According to J.P.Morgan North America Equity Research’s latest monthly business jet report, data continues to show a “tentatively firming” market and the analyst believes that “2014 will be a key inflection year for business jet demand.” Its most recent data shows a continuation of recent trends: declining used inventory and growth of flight operations–both of which bode well for new aircraft demand–but declining pre-owned pricing.
The firm’s aerospace analysts still expect new business jet models and improving underlying demand to drive up deliveries by about 10 percent this year, “making 2014 the first up year since 2008.” However, they warned that new aircraft demand currently remains “tentative” and any recovery is likely to be “gradual.”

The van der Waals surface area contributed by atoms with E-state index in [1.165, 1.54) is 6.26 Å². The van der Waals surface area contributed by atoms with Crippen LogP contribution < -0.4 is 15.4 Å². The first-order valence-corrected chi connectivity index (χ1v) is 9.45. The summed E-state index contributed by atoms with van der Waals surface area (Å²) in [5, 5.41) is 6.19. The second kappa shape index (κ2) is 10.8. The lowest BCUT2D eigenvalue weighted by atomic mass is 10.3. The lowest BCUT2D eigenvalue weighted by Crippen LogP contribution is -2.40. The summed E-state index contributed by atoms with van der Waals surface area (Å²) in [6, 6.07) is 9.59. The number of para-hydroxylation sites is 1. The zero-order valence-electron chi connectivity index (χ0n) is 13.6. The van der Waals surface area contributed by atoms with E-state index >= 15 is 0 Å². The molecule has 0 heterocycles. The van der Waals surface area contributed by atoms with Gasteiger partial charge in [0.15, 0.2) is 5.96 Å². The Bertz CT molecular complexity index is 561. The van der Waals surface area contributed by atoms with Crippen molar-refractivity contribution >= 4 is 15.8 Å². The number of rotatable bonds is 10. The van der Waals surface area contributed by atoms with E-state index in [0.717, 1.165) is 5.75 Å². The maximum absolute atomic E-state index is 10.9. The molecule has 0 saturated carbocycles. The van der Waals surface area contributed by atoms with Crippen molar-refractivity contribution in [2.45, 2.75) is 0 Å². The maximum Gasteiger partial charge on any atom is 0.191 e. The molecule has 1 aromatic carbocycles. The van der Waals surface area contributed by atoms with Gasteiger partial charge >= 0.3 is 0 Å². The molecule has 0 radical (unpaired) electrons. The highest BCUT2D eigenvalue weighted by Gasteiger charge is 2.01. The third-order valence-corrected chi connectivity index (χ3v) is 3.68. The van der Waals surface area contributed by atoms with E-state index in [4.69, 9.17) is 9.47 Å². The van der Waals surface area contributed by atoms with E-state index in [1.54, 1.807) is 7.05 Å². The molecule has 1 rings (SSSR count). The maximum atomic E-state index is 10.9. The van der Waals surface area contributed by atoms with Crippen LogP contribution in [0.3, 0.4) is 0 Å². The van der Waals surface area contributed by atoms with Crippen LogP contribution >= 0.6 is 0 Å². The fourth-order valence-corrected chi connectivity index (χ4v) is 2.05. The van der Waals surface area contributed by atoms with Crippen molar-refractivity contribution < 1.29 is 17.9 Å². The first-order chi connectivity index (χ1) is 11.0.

Overall, inventory of pre-owned, in-production business jets fell 0.3 percentage points month-over-month in January, settling at 8.9 percent. Inventory of young (five years old or less) business jets remained stable at 5.5 percent last month and is down 2.1 percentage points from a year ago.
Average asking prices eroded 1.1 percent from December to January, while pricing was off 11.4 percent from January 2013. However, light jet pricing is providing a beacon of hope, up 1.6 percent month-over-month, which J.P.Morgan said is the fourth consecutive sequential increase.